Anyone who wants to make a convincing argument for the $15 an hour minimum wage needs to grapple with indexation. Indexation is the amount that a worker’s hourly wage will regularly increase while they’re working for their employer. Our hourly wages can be indexed in a number of ways.
- Average personal income
- Rate of worker productivity
If workers accept a fixed minimum wage of $15 an hour that doesn’t increase year after year, we will continue to fall further and further behind in paying for our basic needs not to mention having enough money to avoid entering an endless cycle of financing our lives through taking on debt.
In other words, a clear understanding of types of indexation will help us convince our co-workers, our union executives, and other potential allies across campus that $15 an hour is viable and justifiable. It will also help us to argue against our employers who will inevitably try to dominate the debate with fear tactics such as potential cuts in jobs and work hours for McGill University workers.
Indexing wages to the Cost of Living means that wages increase at the same rate as prices for food, clothes, and other consumer goods increase. Essentially Cost-of-Living indexation gives workers a minimal yearly wage increase that theoretically will give them enough money to somehow keep pace with the steadily rising prices of everything they need to buy to live.
Average Personal Income:
Indexing wages to average personal income means that wages would be set according to the average personal income of all workers.
Mark Gomez of the Leap Forward Project in the U.S. summarizes his argument in favour of API indexation this way: "We need an index that will move ahead faster than inflation, but not necessarily as fast as the overall economy." According to Gomez, the minimum wage would be $15 in the U.S. now if API indexation was the standard rather than cost of living. In referring to the pace of growth of the "overall economy", Gomez is talking about the next indexation method for consideration, namely, Rate of Worker Productivity.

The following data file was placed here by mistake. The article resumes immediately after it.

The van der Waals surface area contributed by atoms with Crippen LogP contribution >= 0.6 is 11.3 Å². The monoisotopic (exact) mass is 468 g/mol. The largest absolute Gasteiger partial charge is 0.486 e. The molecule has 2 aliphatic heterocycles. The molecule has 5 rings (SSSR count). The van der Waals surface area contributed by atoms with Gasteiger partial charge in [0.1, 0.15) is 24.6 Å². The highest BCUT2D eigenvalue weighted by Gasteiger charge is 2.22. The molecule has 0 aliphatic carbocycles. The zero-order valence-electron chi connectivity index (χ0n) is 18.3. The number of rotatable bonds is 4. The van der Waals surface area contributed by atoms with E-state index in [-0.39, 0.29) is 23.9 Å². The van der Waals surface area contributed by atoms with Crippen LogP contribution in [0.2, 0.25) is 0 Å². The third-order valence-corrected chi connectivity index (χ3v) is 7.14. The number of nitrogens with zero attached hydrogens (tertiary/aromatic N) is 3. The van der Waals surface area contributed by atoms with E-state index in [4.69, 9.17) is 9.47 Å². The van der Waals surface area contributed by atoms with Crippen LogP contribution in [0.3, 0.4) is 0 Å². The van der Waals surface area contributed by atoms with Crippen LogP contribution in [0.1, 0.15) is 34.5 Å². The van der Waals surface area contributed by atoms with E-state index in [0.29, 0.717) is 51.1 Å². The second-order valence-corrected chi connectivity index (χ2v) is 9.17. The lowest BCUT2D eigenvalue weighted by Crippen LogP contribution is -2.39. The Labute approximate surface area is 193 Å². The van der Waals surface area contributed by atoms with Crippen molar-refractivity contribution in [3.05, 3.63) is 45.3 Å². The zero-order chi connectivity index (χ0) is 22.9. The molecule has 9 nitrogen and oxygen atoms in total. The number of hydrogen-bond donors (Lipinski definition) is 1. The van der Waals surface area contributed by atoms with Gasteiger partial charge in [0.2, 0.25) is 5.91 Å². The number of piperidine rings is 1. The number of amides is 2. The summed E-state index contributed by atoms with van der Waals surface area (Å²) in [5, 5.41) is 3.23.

Rate of Worker Productivity:
Indexing wages according to rate of worker productivity means that wages increase according to the overall yearly growth of the economy.
Economists Dean Baker & Nicholas Buffie explore Rate of Worker Productivity indexation by looking at the purchasing power of the minimum wage over the past fifty years. The peak of its purchasing power was in 1968 and since then has stagnated, mainly because wages have not increased at the same rate as prices of food, clothes, and other consumer goods have. If the minimum wage had increased according to the growth of the economy since the end of the ‘60s, Baker & Buffie conclude that workers in the U.S. would be earning $18.42 an hour today. In other words, this minimum wage would be a more accurate reflection of how much workers contribute to economic growth and how much they should be paid for their work.
Turning information into effective arguments
So now that we have a bit of information about indexation, we can use it to our advantage when we talk to our co-workers and potential allies on campus about the need for $15 an hour as a minimum wage to be indexed. We can emphasize how it’s not enough for workers to accept $15 an hour as a flat minimum wage with no indexation. A stagnant minimum wage for the next 40 years will be as bad for workers as the past 40 years of a stagnant minimum wage have been. We can emphasize why Cost-of-Living wage indexation is not enough, and offer the examples of Average Personal Income & and Rate of Worker Productivity as alternatives which more accurately and fairly represent the contributions that workers make to McGill University daily.
Finally, we can also use this bit of information about indexation as a starting point to develop our knowledge base and refine our arguments to confront our opponents on campus as well. If we can support our calls for economic justice and fairness with clear and persuasive data about the positive effects of indexation, then we’ll have a foundation for countering the propaganda that there isn’t enough money for workers to be paid a wage of $15 an hour.
This blog is an initiative of the 15 and Fair McGill Coalition. Curated by MM and MB. This post was written by guest-blogger Tim G.